For centuries, scholars have speculated about a lost book of the Bible. No one has ever found it...until now. A few pieces of centuries-old parchment tucked inside a tattered book lead famed archaeologist Jonathan Weber and his wife Shannon to what could possibly be the greatest find in church history—a discarded biblical manuscript whose ancient pages reveal a secret that will change the way the world views Scripture. Is it one of fifty copies commissioned by Constantine the Great and lost for centuries? Or the most sophisticated forgery of all time? When the manuscript is stolen, Jon is swept into a deadly race to find it and prove its authenticity before it’s lost forever. Everything hangs in the balance—his career, his reputation, even his life—but he’s willing to risk it all in one final daring attempt to determine the truth.
No discernable plot. Highly descriptive of inconsequential details. A highlight was the looking for an electric socket in the partriarchs library.
6 of 7 people found this review helpful
it is the first time I hear someone explain in such fine storytelling, the differences between Christianism and Islam. Never does the text attack or minimalise either beliefs, but throughout the story, the points of view are clear and understandably presented.
The story is captivating, from the beginning you are drawn into the storyline and you experience the different scenes as if you are really there.
Great story !!!
What other book might you compare The Constantine Codex to and why?
The Da Vinci Code was a tasty read, but Dan Brown played too fast and loose with history making it nothing more than mind candy. The Constantine Codex, on the other hand, is a full course meal that includes a heaping helping of history written by one of the foremost experts on early Christianity. Paul Maier’s sense of history is impeccable and he doesn’t hide his stripes when it comes to his faith.
Any additional comments?
The Constantine Codex is a work of fiction about the discovery of lost books of the Bible and the effect it would have on the Christian faith. It is part thriller, travelogue, Christian apologia, theological discourse, and history lesson. The writing style is dry, complex and vintage, which pairs well with a book about Biblical archaeology. Nevertheless, Paul Maier presents cutting edge concepts and realistically predicts the future of Christianity. If you’re interested in early Christian history, Biblical archaeology or the New Testament canon, I recommend spending a long evening sampling the courses of the Constantine Codex.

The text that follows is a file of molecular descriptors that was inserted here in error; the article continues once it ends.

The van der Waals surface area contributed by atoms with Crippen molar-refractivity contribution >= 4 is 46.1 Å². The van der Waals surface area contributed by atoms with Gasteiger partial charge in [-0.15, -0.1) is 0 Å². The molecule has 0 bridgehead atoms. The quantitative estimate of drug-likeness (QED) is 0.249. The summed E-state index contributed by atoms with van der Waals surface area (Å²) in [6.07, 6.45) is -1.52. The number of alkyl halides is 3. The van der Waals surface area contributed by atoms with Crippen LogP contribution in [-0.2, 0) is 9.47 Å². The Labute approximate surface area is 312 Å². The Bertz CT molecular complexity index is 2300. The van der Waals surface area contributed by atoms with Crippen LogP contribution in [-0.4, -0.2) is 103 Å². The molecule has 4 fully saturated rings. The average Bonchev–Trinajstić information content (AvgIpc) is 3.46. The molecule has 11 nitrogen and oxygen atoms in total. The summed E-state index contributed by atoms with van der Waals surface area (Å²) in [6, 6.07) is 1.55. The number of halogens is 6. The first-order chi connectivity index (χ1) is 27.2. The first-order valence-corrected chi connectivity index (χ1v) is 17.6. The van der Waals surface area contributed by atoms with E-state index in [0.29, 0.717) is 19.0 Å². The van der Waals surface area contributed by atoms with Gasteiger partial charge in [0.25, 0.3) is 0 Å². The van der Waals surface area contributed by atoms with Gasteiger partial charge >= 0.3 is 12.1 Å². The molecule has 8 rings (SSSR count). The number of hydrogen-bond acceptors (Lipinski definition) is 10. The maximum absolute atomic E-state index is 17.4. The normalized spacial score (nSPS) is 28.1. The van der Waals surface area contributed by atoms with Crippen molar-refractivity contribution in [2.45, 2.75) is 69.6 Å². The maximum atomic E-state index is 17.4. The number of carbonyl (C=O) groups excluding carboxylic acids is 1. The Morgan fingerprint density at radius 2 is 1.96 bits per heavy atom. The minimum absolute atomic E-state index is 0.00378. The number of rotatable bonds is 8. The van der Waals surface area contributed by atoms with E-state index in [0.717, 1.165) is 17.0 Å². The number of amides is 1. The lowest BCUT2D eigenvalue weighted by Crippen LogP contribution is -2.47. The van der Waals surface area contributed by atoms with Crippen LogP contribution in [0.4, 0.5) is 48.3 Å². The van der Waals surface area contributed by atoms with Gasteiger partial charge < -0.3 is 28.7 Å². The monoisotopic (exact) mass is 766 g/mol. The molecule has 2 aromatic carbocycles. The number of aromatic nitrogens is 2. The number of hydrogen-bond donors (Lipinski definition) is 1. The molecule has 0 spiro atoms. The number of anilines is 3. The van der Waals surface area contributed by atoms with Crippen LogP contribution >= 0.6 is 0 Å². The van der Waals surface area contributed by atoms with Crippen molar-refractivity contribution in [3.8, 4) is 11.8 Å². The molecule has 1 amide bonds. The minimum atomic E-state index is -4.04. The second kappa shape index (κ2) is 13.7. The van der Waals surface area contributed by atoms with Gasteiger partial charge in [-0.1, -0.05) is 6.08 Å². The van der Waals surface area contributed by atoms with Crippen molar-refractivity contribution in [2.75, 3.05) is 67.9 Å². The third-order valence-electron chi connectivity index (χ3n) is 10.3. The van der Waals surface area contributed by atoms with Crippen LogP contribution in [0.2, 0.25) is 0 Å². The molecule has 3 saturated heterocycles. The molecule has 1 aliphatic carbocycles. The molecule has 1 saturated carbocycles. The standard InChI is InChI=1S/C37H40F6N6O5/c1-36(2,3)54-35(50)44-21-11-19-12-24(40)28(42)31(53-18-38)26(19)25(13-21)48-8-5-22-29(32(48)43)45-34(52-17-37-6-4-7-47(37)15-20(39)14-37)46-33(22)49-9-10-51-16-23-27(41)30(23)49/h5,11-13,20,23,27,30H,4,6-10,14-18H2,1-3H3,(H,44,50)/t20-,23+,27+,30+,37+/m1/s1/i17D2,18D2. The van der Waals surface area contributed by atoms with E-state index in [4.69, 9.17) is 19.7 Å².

7 of 8 people found this review helpful
I am only three hours into this and I cannot imagine finishing it. No Mystery. No Thrill. This book should be listed under religious propaganda. This is more boring than a textbook on the topic.
7 of 10 people found this review helpful
This book has too many words and few connected with interesting ideas. I don't want my money back.. after all, it's caveat emptor here in the free market. What I'd like is my time back. It's not so much money that Maier steals as it is a chunk of your life.
4 of 9 people found this review helpful
I think this is the only book I have ever had in which nothing happens... Waste one credit and my time.
3 of 7 people found this review helpful
This book was just too preachy for my liking, pretty much one sided. I found it somewhat boring.
1 of 6 people found this review helpful